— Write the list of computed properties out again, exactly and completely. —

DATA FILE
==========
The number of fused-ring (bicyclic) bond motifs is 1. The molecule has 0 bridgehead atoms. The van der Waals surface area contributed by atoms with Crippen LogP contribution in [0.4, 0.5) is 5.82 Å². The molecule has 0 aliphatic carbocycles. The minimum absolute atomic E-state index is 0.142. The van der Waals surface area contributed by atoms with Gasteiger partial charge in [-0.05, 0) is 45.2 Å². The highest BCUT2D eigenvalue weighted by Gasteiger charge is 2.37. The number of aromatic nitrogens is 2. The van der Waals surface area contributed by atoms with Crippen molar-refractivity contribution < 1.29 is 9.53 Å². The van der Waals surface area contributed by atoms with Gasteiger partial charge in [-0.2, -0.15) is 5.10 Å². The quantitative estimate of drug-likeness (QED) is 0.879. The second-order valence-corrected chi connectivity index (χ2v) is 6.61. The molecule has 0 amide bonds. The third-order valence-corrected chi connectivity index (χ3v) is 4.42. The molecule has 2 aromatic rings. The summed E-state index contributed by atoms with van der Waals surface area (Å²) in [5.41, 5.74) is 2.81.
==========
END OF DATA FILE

The number of fused-ring (bicyclic) bond motifs is 1. The molecule has 0 bridgehead atoms. The van der Waals surface area contributed by atoms with Crippen LogP contribution in [0.4, 0.5) is 5.82 Å². The molecule has 0 aliphatic carbocycles. The minimum absolute atomic E-state index is 0.142. The van der Waals surface area contributed by atoms with Gasteiger partial charge in [-0.05, 0) is 45.2 Å². The highest BCUT2D eigenvalue weighted by Gasteiger charge is 2.37. The number of aromatic nitrogens is 2. The van der Waals surface area contributed by atoms with Crippen molar-refractivity contribution < 1.29 is 9.53 Å². The van der Waals surface area contributed by atoms with Gasteiger partial charge in [-0.2, -0.15) is 5.10 Å². The quantitative estimate of drug-likeness (QED) is 0.879. The second-order valence-corrected chi connectivity index (χ2v) is 6.61. The molecule has 0 amide bonds. The third-order valence-corrected chi connectivity index (χ3v) is 4.42. The molecule has 2 aromatic rings. The summed E-state index contributed by atoms with van der Waals surface area (Å²) in [5.41, 5.74) is 2.81.